Institutional investors are  allocating to real assets in smarter  ways. Knowing that airports, power  stations and gold provide risk and  return characteristics that do more  than hedge inflation, they are being  more selective in the search for the real  assets that best suit their long-term  needs. SIMON MUMME reports. John Dorrian had a seat at the  table when financial institutions  first bought into Melbourne  Airport, back in 1997.  “I think I’m the last person  standing from that deal,” he jokes.  Since then, infrastructure  investments have become more  popular among superannuation  funds, particularly industry funds.  Investors’ knowledge of the assets  has simultaneously deepened so  that Dorrian, Asia-Pacific head of  RREEF Infrastructure, sees clients  more as peers than as customers. 

“I can recall doing a  presentation for Ken Marshman  and his clients at JANA, 15 years  ago, on what infrastructure is. Now  we talk about what it means in  portfolio construction.”  This means choosing  infrastructure assets with risk,  return and liquidity characteristics  that complement their existing mix  of investments.  Dorrian says the view that  infrastructure represents generally  large, illiquid and defensive  investments is simplistic – there is  diversity among the behaviour of  toll roads, power generators, ports  and airports in different markets  and jurisdictions.  Richard Hedley, director of  RREEF Infrastructure and longterm  manager of NSW State  Super’s infrastructure portfolio,  says new or ‘greenfield’ assets can  chart return profiles similar to  private equity investments. In  contrast, assets commissioned by  governments, such as hospitals and  schools, provide a steady stream  of payments for investors, while  power and water utilities offer  protection from economic cycles.  Such differences mean funds can be  more selective about which pieces  of infrastructure they buy.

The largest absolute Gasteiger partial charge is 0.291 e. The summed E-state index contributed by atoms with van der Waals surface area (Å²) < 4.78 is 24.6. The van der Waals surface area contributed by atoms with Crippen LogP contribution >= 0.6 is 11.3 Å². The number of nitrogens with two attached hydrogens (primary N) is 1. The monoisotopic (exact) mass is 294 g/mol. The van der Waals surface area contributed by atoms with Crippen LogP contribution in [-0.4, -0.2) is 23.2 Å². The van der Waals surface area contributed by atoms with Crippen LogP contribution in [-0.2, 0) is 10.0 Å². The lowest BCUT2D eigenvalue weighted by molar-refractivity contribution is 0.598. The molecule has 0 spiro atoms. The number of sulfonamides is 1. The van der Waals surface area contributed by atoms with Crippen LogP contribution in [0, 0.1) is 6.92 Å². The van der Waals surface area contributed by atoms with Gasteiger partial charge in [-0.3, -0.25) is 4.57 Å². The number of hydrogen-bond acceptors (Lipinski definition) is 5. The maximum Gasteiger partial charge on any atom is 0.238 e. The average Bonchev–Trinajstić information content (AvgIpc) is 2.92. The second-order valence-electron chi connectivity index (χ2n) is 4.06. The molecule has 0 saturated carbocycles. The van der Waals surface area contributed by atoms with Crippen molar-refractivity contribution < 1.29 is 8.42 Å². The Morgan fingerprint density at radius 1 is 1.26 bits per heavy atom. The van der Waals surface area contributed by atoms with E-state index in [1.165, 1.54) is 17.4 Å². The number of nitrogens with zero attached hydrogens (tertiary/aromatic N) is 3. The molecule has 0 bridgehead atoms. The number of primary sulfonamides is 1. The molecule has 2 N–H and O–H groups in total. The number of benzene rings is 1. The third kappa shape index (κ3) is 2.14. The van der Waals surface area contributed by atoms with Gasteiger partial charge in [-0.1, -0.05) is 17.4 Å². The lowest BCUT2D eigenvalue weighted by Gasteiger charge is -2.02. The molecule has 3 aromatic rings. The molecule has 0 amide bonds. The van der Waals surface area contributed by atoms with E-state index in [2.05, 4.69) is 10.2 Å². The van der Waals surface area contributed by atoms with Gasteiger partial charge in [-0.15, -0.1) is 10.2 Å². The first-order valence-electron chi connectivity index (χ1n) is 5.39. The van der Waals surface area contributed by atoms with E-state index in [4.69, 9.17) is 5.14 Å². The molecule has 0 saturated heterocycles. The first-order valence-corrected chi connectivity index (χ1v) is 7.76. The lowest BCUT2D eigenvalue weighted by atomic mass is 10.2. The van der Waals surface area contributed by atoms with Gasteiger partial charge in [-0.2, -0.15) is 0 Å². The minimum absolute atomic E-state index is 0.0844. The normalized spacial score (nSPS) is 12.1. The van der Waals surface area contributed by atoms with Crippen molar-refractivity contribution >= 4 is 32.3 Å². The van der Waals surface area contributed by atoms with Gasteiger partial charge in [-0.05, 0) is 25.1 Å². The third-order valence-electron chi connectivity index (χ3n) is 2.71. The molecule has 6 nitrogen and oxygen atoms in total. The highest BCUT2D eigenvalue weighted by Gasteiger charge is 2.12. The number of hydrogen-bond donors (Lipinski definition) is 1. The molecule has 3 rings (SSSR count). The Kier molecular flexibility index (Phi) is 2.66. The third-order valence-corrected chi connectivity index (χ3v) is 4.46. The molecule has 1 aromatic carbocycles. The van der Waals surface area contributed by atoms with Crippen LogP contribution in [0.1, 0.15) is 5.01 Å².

“What trustees are looking for  is a greater balance of these assets,”  Hedley says.  The RREEF Infrastructure  managers prefer to build  partnership-type relationships with  super funds, construct tailored  portfolios with “meaningful stakes”  in assets of between 15-50 per cent,  rather than manage a one-sizefits-  all product for many investors,  Dorrian says.  The large stakes give the  manager a say in the governance  and operations of the assets, such  as hiring and firing a CEO of an  infrastructure business.  “This gives investors greater  value than being an owner of a  small stake, which only lets them be  a passive investor [and] gives them  no governance rights, no ability  to control the direction of the  business.”  It can also be easier to exit an  investment if a fund is the single  owner of a large interest, he notes.  “More complex structures  mean you have less control – the  less stock you have in something,  the less control you have in the  ability to exit.”

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